STEP ONE: You climb to a new floor.
STEP TWO: You clear this floor and collect any items.
STEP THREE: You reach another new floor and clear it.
STEP FOUR: You leave the Tower to save and sell your items.
I was in the middle of floor five when it occurred to me that maybe, just maybe, there were some bosses hiding away on certain floors. Then I encountered a suspicious hooded figure who helpfully told me that bosses appear, like clockwork, on every fifth floor. Gee, thanks. Way to SHATTER MY DREAMS, Konami! The Monster Tower doesn't feel like a dungeon where chaos reigns and monster runs wild. It's little more than an ordinary tower occupied by some dismal monsters. Do RPGs still need to include the token feeble rat creature?
The tedium of Tao's Adventure is compounded by the unintuitive use it makes of the DS touch screen. Konami have decided to go for broke and demand that you control every move from the touch screen, so you use the stylus to select the magic and strike options. I see the potential of the dual screen set-up, but this isn't it. You have to get the stylus out to do everything, which is a novelty at first, but soon wears off. I can't believe I need to defend the DS's buttons, but they're still the simplest way to control the action. It's okay to take advantage of the touch screen for maps and inventory management, but that's enough! On the touch screen there's even a circle with arrows pointing out from the middle of it. Konami are being very optimistic if they truly believe that I'm going to navigate my way through this adventure by pushing a stylus around a circle.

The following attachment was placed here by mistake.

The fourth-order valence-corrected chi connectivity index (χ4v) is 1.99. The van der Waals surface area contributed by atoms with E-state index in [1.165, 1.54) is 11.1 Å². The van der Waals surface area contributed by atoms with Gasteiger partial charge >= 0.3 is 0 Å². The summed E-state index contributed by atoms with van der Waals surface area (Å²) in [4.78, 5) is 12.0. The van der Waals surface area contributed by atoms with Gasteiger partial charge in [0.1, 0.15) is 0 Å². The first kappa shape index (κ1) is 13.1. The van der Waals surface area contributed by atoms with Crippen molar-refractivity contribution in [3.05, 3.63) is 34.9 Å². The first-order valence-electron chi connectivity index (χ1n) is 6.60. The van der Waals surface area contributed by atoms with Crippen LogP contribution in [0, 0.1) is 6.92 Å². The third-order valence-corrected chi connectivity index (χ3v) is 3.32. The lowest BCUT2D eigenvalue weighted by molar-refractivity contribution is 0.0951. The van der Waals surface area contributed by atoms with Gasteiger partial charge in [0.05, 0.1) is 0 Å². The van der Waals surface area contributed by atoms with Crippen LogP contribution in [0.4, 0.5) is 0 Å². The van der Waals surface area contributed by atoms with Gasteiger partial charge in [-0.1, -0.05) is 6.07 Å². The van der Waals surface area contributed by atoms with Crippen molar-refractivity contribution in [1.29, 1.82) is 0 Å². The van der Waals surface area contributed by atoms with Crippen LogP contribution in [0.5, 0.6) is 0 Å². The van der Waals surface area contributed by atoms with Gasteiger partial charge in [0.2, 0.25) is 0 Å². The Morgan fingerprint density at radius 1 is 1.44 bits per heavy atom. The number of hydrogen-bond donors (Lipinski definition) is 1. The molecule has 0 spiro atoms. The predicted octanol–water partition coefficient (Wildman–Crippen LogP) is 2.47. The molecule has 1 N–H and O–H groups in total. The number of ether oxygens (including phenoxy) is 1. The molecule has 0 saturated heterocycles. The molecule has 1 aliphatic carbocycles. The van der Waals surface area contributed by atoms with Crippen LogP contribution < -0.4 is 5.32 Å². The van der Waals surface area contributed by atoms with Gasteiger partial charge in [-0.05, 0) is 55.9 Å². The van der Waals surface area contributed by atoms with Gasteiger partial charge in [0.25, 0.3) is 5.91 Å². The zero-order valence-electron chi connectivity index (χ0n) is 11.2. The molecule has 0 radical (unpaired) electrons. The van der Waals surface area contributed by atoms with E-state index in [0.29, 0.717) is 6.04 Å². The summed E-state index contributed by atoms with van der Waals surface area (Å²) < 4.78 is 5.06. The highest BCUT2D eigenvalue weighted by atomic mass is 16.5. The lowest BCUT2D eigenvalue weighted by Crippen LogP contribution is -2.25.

Fortunately, the d-pad also controls movement so you don't have to tolerate all of the strange touch screen features. You do have to deal with spell-casting, though. This is reminiscent of the seals from Dawn of Sorrow, only the patterns are less intricate. It can still be hard to draw them on a consistent basis every time you need to strike a goofy bat demon with a lightning spell or teleport between floors by drawing a V symbol. Either there's little margin for error or the symbol registering is erratic, because sometimes you can stand there for ages drawing Vs over and over again, while other times you can scrawl the spell down and hit it first time. It's best to just buy a sword and a shield and forget spell-casting until you earn some impressive magic or find yourself staring at some formidable bosses.